The evidence for using vasopressors through a peripheral IV
You are working in a small, rural hospital staffed by one physician and one nurse. There are multiple sick patients, all of whom require your attention, but the sickest is probably the 62 year old female with pneumonia and a blood pressure of 75/40 despite 3 liters of normal saline. This is septic shock, and you need to start a vasopressor, but the hospital protocol is that norepinephrine should only be given through a central line. You just haven’t had time to get one started, and wonder if it wouldn’t be better to get the patient started on the vasopressor using their peripheral IV.
The myth: It is an absolute contraindication to administer vasopressors through a peripheral intravenous line.
Continue reading “Peripheral vasopressors: the myth and the evidence”
A monthly (ish) summary of the emergency medicine literature
Welcome to another edition of the (bi)monthly medical articles that caught my attention. As always, you can hear Casey and I ramble on about these articles and other quasi-related medical issues on the BroomDocs podcast. Continue reading “Articles of the month (May 2018)”
A brief review of the evidence for fasting in sedation
When was your last meal? Yes, I know that your leg is currently bent at about a 90 degree angle, but I must know, when did you last eat? You had some chips an hour ago? Well I’m very sorry, but you are just going to have to wait. Next time, remember that you need an empty stomach if you are going to have an emergency… Continue reading “NPO for sedation? Don’t swallow the myth”
What follows is a post that you will see on a number of websites this week explaining the petition to retract the 2018 Surviving Sepsis Campaign guidelines. You can read the guideline here. Although many of the individual recommendations seems reasonable, I think these guidelines could end up harming patients. Continue reading “Petition to retire the surviving sepsis campaign guidelines”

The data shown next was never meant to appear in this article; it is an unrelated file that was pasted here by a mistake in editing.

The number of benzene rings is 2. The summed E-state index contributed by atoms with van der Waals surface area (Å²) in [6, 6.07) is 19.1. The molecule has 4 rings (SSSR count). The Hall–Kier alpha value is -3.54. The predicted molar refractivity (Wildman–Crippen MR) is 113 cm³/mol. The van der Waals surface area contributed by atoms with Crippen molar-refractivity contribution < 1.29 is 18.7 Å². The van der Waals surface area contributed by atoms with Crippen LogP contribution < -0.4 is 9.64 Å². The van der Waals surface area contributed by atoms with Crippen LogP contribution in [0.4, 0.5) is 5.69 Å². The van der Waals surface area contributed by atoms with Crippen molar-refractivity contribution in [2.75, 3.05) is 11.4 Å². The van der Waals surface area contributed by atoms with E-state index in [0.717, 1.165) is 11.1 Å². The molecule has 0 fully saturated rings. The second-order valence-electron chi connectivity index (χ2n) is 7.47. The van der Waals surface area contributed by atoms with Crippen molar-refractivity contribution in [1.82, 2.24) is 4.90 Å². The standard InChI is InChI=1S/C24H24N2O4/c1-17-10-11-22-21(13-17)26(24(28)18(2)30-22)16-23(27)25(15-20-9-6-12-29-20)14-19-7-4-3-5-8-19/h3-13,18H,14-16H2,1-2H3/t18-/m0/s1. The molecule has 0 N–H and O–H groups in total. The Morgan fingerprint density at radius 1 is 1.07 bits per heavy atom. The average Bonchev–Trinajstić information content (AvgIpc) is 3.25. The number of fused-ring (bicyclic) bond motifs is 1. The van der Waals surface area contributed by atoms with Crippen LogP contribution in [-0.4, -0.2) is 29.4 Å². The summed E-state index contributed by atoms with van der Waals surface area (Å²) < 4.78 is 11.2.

Hand out for the articles of the year lecture at EMU 2018
I love evidence based medicine, but I definitely understand the criticism that EBM nerds like myself can come across as very negative. Thrombolytics don’t work. BNP isn’t helpful. Stress testing is a sham. Idarucizumab? Yeah right. I think this scientific criticism is crucial, but I understand that it isn’t always fun. So when I was asked to present my favourite articles of the year at the North York General Emergency Medicine Update, I decided to stay entirely positive. I only chose papers that were potentially practice changing, but more importantly, that could have a positive impact on clinical practice. These are the papers I chose.
Continue reading “Articles of the year (EMU 2018)”
A guide to the initial emergency department management of patients with pulmonary hypertension and right ventricular failure
A 40 year old female presents by EMS with significant dyspnea. She has had a fever and cough for 2 days, and has been getting progressively more short of breath. Today, she almost fainted when she stood up, so she called 911. Her vital signs are HR 135, BP 88/45, RR 35, and an oxygen saturation of 90% on a nonrebreather. She is quite somnolent. As she is being transferred to the stretcher, the paramedic mentions that she has a pump of some sort to treat her pulmonary hypertension…
Continue reading “Resuscitation of pulmonary hypertension and right ventricular failure”
A rapid review of Dengue fever for emergency medicine clinicians
The Rapid Review series is designed to briefly review the key emergency medicine points from a single clinical review paper.
The Topic: Dengue Fever
Continue reading “Rapid Review: Dengue Fever”